KDE 4.5 Window tiling - gHacks Tech News

KDE 4.5 Window tiling

You've probably seen the advertisements for Windows 7 and the tiling windows feature. Believe it or not the very first tiling window manager was Siemens's RTL (created in 1988). After that came a UNIX version called tAP (The Andrew Project) for the X Windowing System. Fast-forward to now and Microsoft claims to have innovated a new feature. Soon after that KDE refines the same feature and ads it into 4.4. Of course 4.4 was still suffering from numerous bugs. Fast-forward a little bit further into now and you have 4.5 which squashes tons of bugs and offers an amazing desktop that includes a bug-free tiling experience!

And in this article I am going to show you how to enable and use tiling feature in KDE 4.5. After that, it's up to you to decide if this feature helps to make your work more or less efficient.

What is tiling?

The tiling effect will always make sure your windows do not overlap. This allows you to make the absolute most out of your screen real estate. This also allows you to move windows around and always have them take up remaining free space on a desktop. Tiling can take some time to get used to, but once you do, you will come to depend upon it to make your PC use as efficient as possible. Figure 1 shows a sample of how tiling works on the desktop.

Installation

There is no installation involved for the tiling feature. So long as you have KDE updated to 4.5 you are ready to go. NOTE: You can not have Emerald or Compiz enabled for this to work. If you want effects and tiling you will have to use KDE's built-in effects.

Enabling

Figure 2

To enable tiling click Start > Computer > System Settings > Window Behavior. In this new window click on the Window Behavior section and then click the Advanced tab. In this section (see Figure 2) make sure the Enable Tiling check box is checked and then click Apply.

You will notice a drop down for the tiling layout. You have three possible options:

Columns: This will always layout your windows in columns. If there is no room on your desktop, the windows horizontal size will be resized to allow the addition of another column on the desktop.

Spiral: This will add new windows in a spiral fashion. This is one of the easier methods to use, however, the more windows you have open the smaller the new windows will become.

Floating: This is more free form and will probably suit a larger portion of people. This does not hold true to any hard and fast rules - it just places windows in the free space you have available.

Floating windows

Figure 2

You might be thinking that tiling can really be a problem when you need a window to be specific size all of the time. When you move windows around on a tiled desktop they are constantly changing sizes. To get around that, KDE has Floating Windows. A floating window is just that - not locked to any given position or size. To float a window right-click its title bar and select Float Window. You can now move that window anywhere you like (and it will retain its size). A floated window will overlap other windows (see Figure 2).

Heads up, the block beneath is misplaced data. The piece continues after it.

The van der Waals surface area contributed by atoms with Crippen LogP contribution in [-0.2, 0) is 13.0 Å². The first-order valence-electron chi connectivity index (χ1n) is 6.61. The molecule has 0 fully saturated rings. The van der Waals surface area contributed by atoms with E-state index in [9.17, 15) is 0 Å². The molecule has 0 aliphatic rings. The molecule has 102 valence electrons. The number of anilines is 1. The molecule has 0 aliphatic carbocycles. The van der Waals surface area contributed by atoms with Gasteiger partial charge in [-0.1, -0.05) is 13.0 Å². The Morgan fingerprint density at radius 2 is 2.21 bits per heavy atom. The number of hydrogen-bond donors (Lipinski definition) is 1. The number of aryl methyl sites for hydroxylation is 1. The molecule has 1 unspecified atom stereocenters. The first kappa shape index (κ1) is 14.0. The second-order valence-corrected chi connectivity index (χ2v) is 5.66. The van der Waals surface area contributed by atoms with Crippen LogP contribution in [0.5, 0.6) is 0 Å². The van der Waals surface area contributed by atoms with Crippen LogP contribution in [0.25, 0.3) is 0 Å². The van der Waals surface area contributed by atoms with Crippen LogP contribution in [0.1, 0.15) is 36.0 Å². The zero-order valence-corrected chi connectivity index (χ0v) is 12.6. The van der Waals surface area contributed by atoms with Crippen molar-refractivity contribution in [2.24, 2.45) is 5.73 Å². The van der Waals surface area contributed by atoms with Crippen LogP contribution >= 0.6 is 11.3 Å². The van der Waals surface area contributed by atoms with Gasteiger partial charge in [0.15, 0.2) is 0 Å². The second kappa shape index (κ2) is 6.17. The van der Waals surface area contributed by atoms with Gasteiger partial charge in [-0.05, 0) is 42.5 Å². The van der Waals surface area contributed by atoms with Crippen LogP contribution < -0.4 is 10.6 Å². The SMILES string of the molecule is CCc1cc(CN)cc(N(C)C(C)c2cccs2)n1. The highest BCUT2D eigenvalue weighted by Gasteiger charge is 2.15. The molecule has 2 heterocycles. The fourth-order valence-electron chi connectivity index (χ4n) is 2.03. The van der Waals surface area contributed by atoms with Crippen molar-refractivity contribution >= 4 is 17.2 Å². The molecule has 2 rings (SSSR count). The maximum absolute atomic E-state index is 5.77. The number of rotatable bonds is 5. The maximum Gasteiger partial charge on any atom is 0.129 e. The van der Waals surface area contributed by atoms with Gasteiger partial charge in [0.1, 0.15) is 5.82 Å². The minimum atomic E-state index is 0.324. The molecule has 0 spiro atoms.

Final thoughts

Window tiling is something to get used to. It can be a bit frustrating at first, but once you get used to it, it will keep your desktop from getting out of control.

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Comments

  1. Hrw said on August 30, 2010 at 3:40 pm
    Reply

    Remember that so far KDE tiling supports only one monitor. In multi head setup it is not usable yet.

  2. sgtrock said on August 30, 2010 at 4:19 pm
    Reply

    So, let me get this straight: It won’t work with Compiz (standard in most distros these days), doesn’t support multiple monitors (common in some jobs), and takes some time to get used to.

    Sorry, I’ll take a pass for the time being.

  3. Rocknrolla said on August 30, 2010 at 4:45 pm
    Reply

    sgtrock, Compiz isn’t the standard window manager in any KDE distro. As Compiz isn’t a tiling window manager and doesn’t support tiling, it can’t possibly be used in any tiling window environment. Go grow a brain or something.

  4. Frank said on August 30, 2010 at 7:20 pm
    Reply

    @sgtrock

    I smell an Ubuntu user!

  5. Thomas M said on September 6, 2010 at 10:54 pm
    Reply

    multimonitor + tiling currently gives some strange effects. I tried it on a single monitor setup and it seems a real interesting concept. Hopefully these will get straightened out in future releases.

    I think the main problem is that KDE views a multi monitor setup as one big virtual desktop. e.G if you have a 1920×1080 width monitor above a 1024x 768 laptop kde will see one huge 1920x(1080+768) desktop. Obviously there is some non existing space in this configuration which will lead to problems when using tiling. It also leads to problems for task bars between monitors as in this bugreport:
    https://bugs.kde.org/show_bug.cgi?id=167852
    This problem is also visible that in above setup the ‘drop zones’ for a split window (like in win7) on the smaller monitor are not reachable since they are outside the actual dimension of the monitor.
    From what I understand a solution would be for KDE to better understand the real dimensions of a multi monitor setup and understand the concept of 2 monitors instead one huge virtual monitor.

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